A four-corner debate engages students in a high-level thinking activity that reinforces content learned and hones speaking skills. Throw in some kinesthetic activity and you have a winner of a lesson. You can conclude the lesson with a reflective written response to really knock it out of the park!
WHAT EXACTLY IS A 4-CORNERS DEBATE?
Students formulate opinions about controversial statements that are based on the unit being covered. They choose from four points of view: strongly agree, agree, disagree and strongly disagree.
The fundamentals of a 4-corner debate are as follows: You, as the teacher, create controversial statements about the topic to be covered. Each student chooses their level of agreement or disagreement and records evidence to support their stand (hopefully reflecting content knowledge of the subject matter). Next they physically move to one corner of the classroom labeled with their stand (hence the name) and the debate ensues.
WHY IS A FOUR-CORNER DEBATE HIGHLY-EFFECTIVE TEACHING?
- This method of dividing students into 4 groups rather than the usual 2 when debating gives more students a chance to be heard.
- It includes various learning styles: writing, speaking and listening in a very active manner.
- Students are moving around, oxygenating their legs and brains.
- This is a great way to reinforce content that has been covered. A student who may have forgotten or not been clear on an event will hear it again as evidence in the debate.
- It encourages deep analysis of the material.
- Administrators LOVE to see a good debate in class. Consider trying it a couple of times until your students really have it down and use this format for your observation lesson.
HOW TO IMPLEMENT THE LESSON
- Prior to students entering the room post 4 clear signs around the room: STRONGLY AGREE, AGREE, DISAGREE AND STRONGLY DISAGREE
- Distribute a student handout (if you don’t have time to make your own try mine) as they enter the room. Allow 5-7 minutes for them to contemplate and respond in writing to each controversial statement.
- Students are then asked to stand at the corner of the room labeled with their opinion.
- The 4 groups discuss and identify their strongest arguments. Each group can choose a presenter.
- Each corner of the room delivers their best 1-3 arguments.
- Groups can question each other or refute arguments.
- When the discourse is slowing continue on to the next controversial statement and repeat steps 3-6. So they will be moving to a diffierent corner, depending on the issue to be debated.
- As a conclusion students can choose one of the statements they feel the most strongly about and write a paragraph defending their stand.
VARIATIONS & INCIDENTALS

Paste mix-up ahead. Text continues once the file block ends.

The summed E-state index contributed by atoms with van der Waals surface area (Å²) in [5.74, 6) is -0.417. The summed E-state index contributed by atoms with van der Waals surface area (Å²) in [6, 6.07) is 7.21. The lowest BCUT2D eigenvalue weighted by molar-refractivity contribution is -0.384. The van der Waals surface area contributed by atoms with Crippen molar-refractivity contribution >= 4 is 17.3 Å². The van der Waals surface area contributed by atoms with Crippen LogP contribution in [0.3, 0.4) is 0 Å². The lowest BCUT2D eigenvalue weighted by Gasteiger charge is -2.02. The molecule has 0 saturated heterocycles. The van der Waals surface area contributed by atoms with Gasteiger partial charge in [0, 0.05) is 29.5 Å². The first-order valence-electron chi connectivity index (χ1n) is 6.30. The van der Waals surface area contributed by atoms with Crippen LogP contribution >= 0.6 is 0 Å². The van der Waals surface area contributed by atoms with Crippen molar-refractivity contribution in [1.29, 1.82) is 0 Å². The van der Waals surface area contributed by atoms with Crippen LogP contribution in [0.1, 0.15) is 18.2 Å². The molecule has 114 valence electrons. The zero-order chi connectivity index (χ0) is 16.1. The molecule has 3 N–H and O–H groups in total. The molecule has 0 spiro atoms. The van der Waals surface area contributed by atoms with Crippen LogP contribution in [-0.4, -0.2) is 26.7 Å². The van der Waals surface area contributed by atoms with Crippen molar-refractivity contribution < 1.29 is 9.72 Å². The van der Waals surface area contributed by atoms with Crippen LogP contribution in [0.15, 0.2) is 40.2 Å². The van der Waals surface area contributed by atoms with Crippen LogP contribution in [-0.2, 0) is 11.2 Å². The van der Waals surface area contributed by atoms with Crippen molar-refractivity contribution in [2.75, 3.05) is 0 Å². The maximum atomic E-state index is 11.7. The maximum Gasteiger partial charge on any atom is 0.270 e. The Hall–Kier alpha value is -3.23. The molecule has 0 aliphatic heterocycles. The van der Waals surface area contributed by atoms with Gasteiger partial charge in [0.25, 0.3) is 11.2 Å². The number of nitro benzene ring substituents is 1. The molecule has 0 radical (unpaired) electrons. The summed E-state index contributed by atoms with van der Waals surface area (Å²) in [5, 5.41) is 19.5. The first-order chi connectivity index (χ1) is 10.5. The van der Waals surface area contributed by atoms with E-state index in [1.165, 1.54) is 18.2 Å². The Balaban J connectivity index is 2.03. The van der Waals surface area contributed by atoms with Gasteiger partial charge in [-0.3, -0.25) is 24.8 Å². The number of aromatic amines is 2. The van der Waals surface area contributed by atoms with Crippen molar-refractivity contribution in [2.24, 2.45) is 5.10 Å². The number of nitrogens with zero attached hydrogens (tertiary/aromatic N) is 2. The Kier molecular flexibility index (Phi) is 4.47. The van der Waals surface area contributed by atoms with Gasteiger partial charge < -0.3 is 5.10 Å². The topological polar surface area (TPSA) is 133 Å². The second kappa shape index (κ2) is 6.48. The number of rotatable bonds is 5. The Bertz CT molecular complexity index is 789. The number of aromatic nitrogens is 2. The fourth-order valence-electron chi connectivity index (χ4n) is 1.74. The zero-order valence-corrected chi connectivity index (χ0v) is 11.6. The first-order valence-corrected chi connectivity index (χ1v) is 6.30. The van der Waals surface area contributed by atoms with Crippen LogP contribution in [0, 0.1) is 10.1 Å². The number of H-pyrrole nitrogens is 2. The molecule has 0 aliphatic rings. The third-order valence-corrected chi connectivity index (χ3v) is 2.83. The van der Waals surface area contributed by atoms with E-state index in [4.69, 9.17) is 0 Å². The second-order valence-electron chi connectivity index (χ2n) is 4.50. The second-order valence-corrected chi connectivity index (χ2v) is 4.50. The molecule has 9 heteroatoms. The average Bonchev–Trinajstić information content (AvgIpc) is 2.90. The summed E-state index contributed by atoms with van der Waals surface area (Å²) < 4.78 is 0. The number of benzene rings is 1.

Sometimes you will get a student who adamantly states that he does not have an opinion on a particular statement. When this happens I have him stand in the middle of the room, listen to the four points of view, them join a group and explain why he chose it.
I like to have at least 3 controversial statements for a single period class. You may not get to debate all three AND have the students write a reflective paragraph, but if one of the topics falls flat you can just jump to the next one.
After a single round of debating you can poll the class to see if any students want to change corners, based upon some strong argument from another corner and discuss why.
This lesson can be scaffolded and made into a two-day lesson.
- Day one would entail students reading documents that would help them to formulate and support their opinions.
- Day two would be engaging in the actual debate and the reflective paragraph summing it all up. (I would use at least 4 controversial topics if you use this variation)
DEBATE TOPIC IDEAS TO TRY:
- The Neolithic Revolution was a negative turning point because it created social classes and all ensuing problems in society.
- Imperialism is natural; the strong will always control the weak.
- India and Pakistan should have created one nation when they gained independence.
- Nationalism/Religion/Industrialization caused more harm than good.
- Communism is the most equitable political and economic system.
- Marx was right, no individual should own property.
- Capitalism rewards the best and the brightest.
- Rwanda would have been better off had they not gained independence.
- The Hutus had the right to seek revenge against the Tutsis
- Geography is no longer a hindrance to economic growth.
- Human trafficking can never be obliterated.
United States History
- Words do cause harm; therefore the First Amendment should be weakened.
- Private citizens should not own guns.
- George Washington is not a hero because he owned slaves.
- The U.S. treatment of native Americans is natural; it’s Social Darwinism at work.
- Lincoln’s refusal to allow the south to secede was an act of imperialism.
- The Civil War was necessary.
- The south should have had the right to secede as a sovereign nation.
- Descendants of slaves should receive reparations.
- The protests of the 1960’s caused more harm than good.
- The conformity of the 1950’s created a more peaceful society.
- The Supreme Court should not have the power to change laws because the people do not elect them.
- Nationalism/Industrialization caused more harm than good.
- A flat tax is more equitable than a progressive tax.
- Corporations should not pay taxes because they create jobs.
I have used this four-corners model many times and it almost always works well. As with all teaching methods, students often do better after they have practiced a few times.
You can utilize these debates at the end of any unit or topic, but they must have enough background knowledge to speak to the subject. A homework assignment the night before can also better prepare students.
If you have any comments or questions please share them at Teachandthrive@gmail.com
Warmest wishes, Joan
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